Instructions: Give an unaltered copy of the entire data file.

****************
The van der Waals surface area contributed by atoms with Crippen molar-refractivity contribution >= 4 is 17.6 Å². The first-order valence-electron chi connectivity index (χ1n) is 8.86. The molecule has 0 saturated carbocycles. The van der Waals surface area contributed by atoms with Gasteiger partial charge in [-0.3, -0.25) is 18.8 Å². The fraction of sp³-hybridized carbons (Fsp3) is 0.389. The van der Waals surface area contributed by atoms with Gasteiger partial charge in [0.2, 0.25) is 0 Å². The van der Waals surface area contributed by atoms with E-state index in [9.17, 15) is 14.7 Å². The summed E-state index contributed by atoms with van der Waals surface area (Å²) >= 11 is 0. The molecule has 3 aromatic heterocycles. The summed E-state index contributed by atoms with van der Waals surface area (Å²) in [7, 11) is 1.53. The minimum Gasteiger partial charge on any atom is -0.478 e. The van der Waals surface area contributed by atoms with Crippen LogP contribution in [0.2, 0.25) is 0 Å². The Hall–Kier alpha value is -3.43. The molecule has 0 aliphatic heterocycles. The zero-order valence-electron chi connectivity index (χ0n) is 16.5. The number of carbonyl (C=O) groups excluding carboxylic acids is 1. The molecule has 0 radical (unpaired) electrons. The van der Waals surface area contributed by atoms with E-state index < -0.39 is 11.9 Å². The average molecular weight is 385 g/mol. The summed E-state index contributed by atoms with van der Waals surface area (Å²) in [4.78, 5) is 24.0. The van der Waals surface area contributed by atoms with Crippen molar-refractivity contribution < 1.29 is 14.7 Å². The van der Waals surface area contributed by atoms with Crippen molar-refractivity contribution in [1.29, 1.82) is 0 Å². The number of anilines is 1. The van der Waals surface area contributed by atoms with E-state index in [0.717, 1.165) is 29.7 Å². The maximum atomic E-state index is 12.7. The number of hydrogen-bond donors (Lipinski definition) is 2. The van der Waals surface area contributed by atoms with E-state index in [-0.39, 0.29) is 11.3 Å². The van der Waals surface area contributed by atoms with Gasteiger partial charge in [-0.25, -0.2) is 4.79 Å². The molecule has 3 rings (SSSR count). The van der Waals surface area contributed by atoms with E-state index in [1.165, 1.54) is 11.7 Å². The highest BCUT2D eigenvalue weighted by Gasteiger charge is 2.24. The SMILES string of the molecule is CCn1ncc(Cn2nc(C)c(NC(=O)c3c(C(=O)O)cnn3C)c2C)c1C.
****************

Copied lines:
The van der Waals surface area contributed by atoms with Crippen molar-refractivity contribution >= 4 is 17.6 Å². The first-order valence-electron chi connectivity index (χ1n) is 8.86. The molecule has 0 saturated carbocycles. The van der Waals surface area contributed by atoms with Gasteiger partial charge in [-0.3, -0.25) is 18.8 Å². The fraction of sp³-hybridized carbons (Fsp3) is 0.389. The van der Waals surface area contributed by atoms with Gasteiger partial charge in [0.2, 0.25) is 0 Å². The van der Waals surface area contributed by atoms with E-state index in [9.17, 15) is 14.7 Å². The summed E-state index contributed by atoms with van der Waals surface area (Å²) >= 11 is 0. The molecule has 3 aromatic heterocycles. The summed E-state index contributed by atoms with van der Waals surface area (Å²) in [7, 11) is 1.53. The minimum Gasteiger partial charge on any atom is -0.478 e. The van der Waals surface area contributed by atoms with Crippen LogP contribution in [0.2, 0.25) is 0 Å². The Hall–Kier alpha value is -3.43. The molecule has 0 aliphatic heterocycles. The zero-order valence-electron chi connectivity index (χ0n) is 16.5. The number of carbonyl (C=O) groups excluding carboxylic acids is 1. The molecule has 0 radical (unpaired) electrons. The van der Waals surface area contributed by atoms with E-state index < -0.39 is 11.9 Å². The average molecular weight is 385 g/mol. The summed E-state index contributed by atoms with van der Waals surface area (Å²) in [4.78, 5) is 24.0. The van der Waals surface area contributed by atoms with Crippen molar-refractivity contribution < 1.29 is 14.7 Å². The van der Waals surface area contributed by atoms with Crippen molar-refractivity contribution in [1.29, 1.82) is 0 Å². The number of anilines is 1. The van der Waals surface area contributed by atoms with E-state index in [0.717, 1.165) is 29.7 Å². The maximum atomic E-state index is 12.7. The number of hydrogen-bond donors (Lipinski definition) is 2. The van der Waals surface area contributed by atoms with E-state index in [-0.39, 0.29) is 11.3 Å². The van der Waals surface area contributed by atoms with Gasteiger partial charge in [-0.25, -0.2) is 4.79 Å². The molecule has 3 rings (SSSR count). The van der Waals surface area contributed by atoms with E-state index in [1.165, 1.54) is 11.7 Å². The highest BCUT2D eigenvalue weighted by Gasteiger charge is 2.24. The SMILES string of the molecule is CCn1ncc(Cn2nc(C)c(NC(=O)c3c(C(=O)O)cnn3C)c2C)c1C.